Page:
•Reaction to ‘The North has already destroyed itself (2)’

By Sanusi Maiwada

I wish to register my total disagreement with the half-truths and innuendos presented by columnist Dele Sobowale. He prides himself as a well educated economist who has been contributing to economic matters for well over four decades. Yet, he flaunted not only inaccurate figures but also deliberately manipulated data to incite the gullible public in southern Nigeria. He has so far made two series under this obnoxious heading and is primed to go the long haul if he is not stopped in his tracks.

Let me begin by exposing some of the wrong information in his diatribe. The North of Nigeria is not a parasite and will never be. From historical times, this region has had agriculture as the main occupation of its people. We remember, with nostalgic feelings, the famous groundnut pyramid, the cotton belts of some northern provinces and the revenue generated by the colonial government which provided the seed capital for oil exploration in the defunct Eastern Region of the country. A region so steeped in the provision of the most basic needs of man cannot be said to be a parasite. If we had had sound political and economic leaders since independence, the North would by now be feeding the entire African continent.

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For the purpose of illustration, I will narrate my experience going to Enugu from Abuja. Anyone familiar with the route from Abuja, through Ajaokuta to Otukpa and then on to Nsukka and 9th Mile, will know that it takes nearly 10hrs to get to Enugu because of bad road. In a distance of about 83kms between Otukpa and Enugu, I lost count of the number of trucks conveying cattle, goats, onion, tomato, beans, sweet potato, Irish potato and many other agricultural produce from the North to the South-East. Remember, these are locally produced items and not some imported luxury goods using dollars purchased from the CBN. Pray, what does the South-West produce that compares in economic importance to what comes from the North?
Mr. Sobowale misfired again by showing a wrong table for the zonal allocation of the $22. 7 billion loan being sourced by the Federal Government. One big error is the grouping of Taraba State as part of the North Central. The Mambilla hydroelectric power project, which has an allocation of about $5 billion, is in the north eastern part of the country. Therefore, it is preposterous to assert that the North-East has lost in the ‘Bonanza’, a cruel and mischievous attempt to give a dog a bad name in order to hang it. It is noteworthy, however, that projects are located and prioritized based on needs assessment. Nation building is a continuous process. Therefore, no nation starts the construction of all necessary projects at once due to paucity of funds.

Another gross failure in the columnist’s presentation is the notion that the South-West is only benefitting $200 million from the loan. This is also not true. The Lagos to Kano railway project costing over $5 billion will run through Ibadan, Ilorin, Minna, Kaduna, Zaria and then on to Kano. Already, the Lagos to Ibadan section has been completed. Mr. Sobowale was not fair and objective enough to tell his largely southern audience that a railway line, just like any other means of transportation, has a starting point and a terminus. The North has had to endure the blatant injustice of not starting this project from both Lagos and Kano ends. He never bothered to address an issue like this which speeds up the execution of projects because it is not his people that are at the receiving end.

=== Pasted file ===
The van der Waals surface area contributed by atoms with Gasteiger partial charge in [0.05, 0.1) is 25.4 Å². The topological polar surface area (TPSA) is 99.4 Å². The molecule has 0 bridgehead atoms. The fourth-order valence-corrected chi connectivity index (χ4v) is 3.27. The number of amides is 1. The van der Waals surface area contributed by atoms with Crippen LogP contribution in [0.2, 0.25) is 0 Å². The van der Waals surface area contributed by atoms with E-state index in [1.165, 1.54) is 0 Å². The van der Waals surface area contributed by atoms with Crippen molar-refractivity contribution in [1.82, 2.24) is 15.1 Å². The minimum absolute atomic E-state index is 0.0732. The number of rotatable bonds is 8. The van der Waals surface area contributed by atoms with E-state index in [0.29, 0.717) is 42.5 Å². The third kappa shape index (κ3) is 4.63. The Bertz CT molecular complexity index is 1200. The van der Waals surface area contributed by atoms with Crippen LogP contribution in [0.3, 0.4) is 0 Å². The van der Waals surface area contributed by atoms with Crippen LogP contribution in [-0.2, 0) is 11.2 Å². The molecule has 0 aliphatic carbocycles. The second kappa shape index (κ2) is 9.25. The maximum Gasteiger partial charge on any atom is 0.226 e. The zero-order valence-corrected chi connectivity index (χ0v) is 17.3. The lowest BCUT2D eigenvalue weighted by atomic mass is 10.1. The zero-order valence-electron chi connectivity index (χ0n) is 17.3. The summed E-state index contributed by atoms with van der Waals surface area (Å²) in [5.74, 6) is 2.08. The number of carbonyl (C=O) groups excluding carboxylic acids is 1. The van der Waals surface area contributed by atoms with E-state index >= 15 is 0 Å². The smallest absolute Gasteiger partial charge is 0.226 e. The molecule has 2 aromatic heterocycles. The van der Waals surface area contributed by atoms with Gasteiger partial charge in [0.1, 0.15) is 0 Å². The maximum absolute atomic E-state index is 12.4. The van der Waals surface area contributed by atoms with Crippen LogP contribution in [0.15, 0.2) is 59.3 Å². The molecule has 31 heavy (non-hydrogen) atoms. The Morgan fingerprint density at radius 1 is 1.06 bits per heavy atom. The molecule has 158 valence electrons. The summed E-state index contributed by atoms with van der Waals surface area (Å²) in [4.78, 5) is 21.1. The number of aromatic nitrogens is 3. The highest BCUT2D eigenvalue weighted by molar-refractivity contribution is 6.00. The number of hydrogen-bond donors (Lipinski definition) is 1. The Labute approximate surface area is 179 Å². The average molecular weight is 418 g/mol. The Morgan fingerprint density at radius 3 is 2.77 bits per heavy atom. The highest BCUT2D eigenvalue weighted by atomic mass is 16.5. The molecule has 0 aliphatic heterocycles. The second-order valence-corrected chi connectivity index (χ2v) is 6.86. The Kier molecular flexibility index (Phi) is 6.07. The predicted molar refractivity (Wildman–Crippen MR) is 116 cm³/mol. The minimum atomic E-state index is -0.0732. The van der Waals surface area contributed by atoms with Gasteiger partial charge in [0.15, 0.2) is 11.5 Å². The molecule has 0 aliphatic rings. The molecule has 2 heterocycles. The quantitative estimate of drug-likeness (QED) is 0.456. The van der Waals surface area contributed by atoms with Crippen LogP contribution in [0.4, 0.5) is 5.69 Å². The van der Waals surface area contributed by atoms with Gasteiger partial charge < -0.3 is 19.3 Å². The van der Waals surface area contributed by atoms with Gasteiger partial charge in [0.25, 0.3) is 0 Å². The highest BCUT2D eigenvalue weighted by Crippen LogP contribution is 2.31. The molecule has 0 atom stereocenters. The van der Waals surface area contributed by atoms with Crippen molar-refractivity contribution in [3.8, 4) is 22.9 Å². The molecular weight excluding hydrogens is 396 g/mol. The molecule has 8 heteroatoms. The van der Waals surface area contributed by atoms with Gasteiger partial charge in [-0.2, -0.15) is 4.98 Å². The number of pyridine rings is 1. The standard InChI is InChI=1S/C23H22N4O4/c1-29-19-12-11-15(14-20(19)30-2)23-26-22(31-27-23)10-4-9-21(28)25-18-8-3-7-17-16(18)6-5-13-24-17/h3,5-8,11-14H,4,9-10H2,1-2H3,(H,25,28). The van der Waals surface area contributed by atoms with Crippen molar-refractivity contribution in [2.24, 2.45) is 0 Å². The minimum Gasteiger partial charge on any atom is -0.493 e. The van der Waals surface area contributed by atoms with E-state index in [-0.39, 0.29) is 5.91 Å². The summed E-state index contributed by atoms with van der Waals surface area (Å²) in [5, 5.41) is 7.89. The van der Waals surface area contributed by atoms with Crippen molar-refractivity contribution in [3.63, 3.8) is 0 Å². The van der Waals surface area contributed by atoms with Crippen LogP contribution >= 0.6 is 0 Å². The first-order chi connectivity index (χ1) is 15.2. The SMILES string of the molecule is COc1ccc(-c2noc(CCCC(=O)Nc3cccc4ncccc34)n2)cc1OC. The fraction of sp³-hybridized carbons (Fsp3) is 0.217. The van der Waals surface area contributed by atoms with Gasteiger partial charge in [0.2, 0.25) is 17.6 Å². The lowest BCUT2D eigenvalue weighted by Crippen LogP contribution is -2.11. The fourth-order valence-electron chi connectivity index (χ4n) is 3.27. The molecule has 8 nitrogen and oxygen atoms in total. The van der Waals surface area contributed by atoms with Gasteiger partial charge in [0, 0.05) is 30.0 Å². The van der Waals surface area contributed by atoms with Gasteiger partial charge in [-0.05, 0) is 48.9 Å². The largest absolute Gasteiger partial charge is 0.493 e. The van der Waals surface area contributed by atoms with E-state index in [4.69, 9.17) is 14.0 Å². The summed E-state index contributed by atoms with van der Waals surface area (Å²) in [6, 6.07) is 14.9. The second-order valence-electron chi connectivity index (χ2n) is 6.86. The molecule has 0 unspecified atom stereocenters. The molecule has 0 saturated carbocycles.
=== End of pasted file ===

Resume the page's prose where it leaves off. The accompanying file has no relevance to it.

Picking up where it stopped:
Finally, Mr Sobowale insinuated that the South will shoulder 80% of the loan repayment burden. I do not know how he came about this. Perhaps, this man should give us a detailed explanation of how this is going to happen. The oil in the Delta does not belong to only the people of the Niger Delta or the South. I believe this issue was settled a long time ago, that all mineral resources found within the boundary of a country belongs to each and every citizen of that country. Thank goodness, the value of the black gold is falling. We shall soon see who the real parasite is.

I do not support President Buhari’s government policy of political exclusion. It is grossly unfair to treat the South-East of Nigeria as an outcast. It would have been a game changer if the President had embraced the region like others despite not voting for him in 2015. The opposition against his re-election from the region in 2019 would not have been as fierce. But with his insensitive attitude to the region, the people are right to continue to oppose him. I sincerely hope that a redress will be made to bring everyone on board. It is not too late.

In conclusion, I think it is time to hold a Sovereign National Conference, Restructuring or whatever kind of gathering we desire to thrash out some lingering sociopolitical problems our country has been facing. It is pretty clear that our country is not yet a nation. There have been so many misconception, misinformation, falsehood and injustice perpetrated either deliberately or otherwise against many parts of the country. Virtually every section feels marginalized and abandoned one way or the other. Citizens like Mr Sobowale who have the opportunity to shape public opinion should be very careful and use their pen for the benefit of all.
•Maiwada can be reached via [email protected]

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